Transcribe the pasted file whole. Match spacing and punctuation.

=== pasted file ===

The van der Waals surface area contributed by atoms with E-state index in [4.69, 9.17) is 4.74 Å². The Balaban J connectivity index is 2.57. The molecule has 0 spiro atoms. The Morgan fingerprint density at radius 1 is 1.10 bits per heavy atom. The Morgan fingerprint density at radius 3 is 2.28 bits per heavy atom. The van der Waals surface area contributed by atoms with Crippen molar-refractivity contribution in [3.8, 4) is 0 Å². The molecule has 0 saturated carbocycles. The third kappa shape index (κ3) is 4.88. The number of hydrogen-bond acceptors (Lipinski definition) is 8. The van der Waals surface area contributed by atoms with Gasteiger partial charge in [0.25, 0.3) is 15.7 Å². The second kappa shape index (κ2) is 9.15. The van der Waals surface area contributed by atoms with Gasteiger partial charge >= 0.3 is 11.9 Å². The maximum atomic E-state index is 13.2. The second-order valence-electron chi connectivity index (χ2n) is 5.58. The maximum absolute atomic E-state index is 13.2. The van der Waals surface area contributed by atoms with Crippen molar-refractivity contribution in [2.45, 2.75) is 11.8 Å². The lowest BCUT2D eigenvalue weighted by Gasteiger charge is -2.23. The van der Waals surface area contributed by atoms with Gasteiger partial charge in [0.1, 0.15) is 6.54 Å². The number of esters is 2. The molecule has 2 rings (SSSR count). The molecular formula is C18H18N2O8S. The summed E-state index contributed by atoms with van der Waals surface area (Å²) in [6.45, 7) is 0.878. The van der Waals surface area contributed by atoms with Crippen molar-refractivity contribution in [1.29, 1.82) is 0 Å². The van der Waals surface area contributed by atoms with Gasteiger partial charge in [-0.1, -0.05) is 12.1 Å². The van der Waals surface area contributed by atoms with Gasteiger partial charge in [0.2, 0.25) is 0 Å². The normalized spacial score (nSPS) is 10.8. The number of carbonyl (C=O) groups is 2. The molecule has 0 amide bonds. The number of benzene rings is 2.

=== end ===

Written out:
The van der Waals surface area contributed by atoms with E-state index in [4.69, 9.17) is 4.74 Å². The Balaban J connectivity index is 2.57. The molecule has 0 spiro atoms. The Morgan fingerprint density at radius 1 is 1.10 bits per heavy atom. The Morgan fingerprint density at radius 3 is 2.28 bits per heavy atom. The van der Waals surface area contributed by atoms with Crippen molar-refractivity contribution in [3.8, 4) is 0 Å². The molecule has 0 saturated carbocycles. The third kappa shape index (κ3) is 4.88. The number of hydrogen-bond acceptors (Lipinski definition) is 8. The van der Waals surface area contributed by atoms with Gasteiger partial charge in [0.25, 0.3) is 15.7 Å². The second kappa shape index (κ2) is 9.15. The van der Waals surface area contributed by atoms with Gasteiger partial charge >= 0.3 is 11.9 Å². The maximum atomic E-state index is 13.2. The second-order valence-electron chi connectivity index (χ2n) is 5.58. The maximum absolute atomic E-state index is 13.2. The van der Waals surface area contributed by atoms with Crippen molar-refractivity contribution in [2.45, 2.75) is 11.8 Å². The lowest BCUT2D eigenvalue weighted by Gasteiger charge is -2.23. The van der Waals surface area contributed by atoms with Gasteiger partial charge in [0.1, 0.15) is 6.54 Å². The number of esters is 2. The molecule has 2 rings (SSSR count). The molecular formula is C18H18N2O8S. The summed E-state index contributed by atoms with van der Waals surface area (Å²) in [6.45, 7) is 0.878. The van der Waals surface area contributed by atoms with Crippen molar-refractivity contribution in [1.29, 1.82) is 0 Å². The van der Waals surface area contributed by atoms with Gasteiger partial charge in [-0.1, -0.05) is 12.1 Å². The van der Waals surface area contributed by atoms with Gasteiger partial charge in [0.2, 0.25) is 0 Å². The normalized spacial score (nSPS) is 10.8. The number of carbonyl (C=O) groups is 2. The molecule has 0 amide bonds. The number of benzene rings is 2.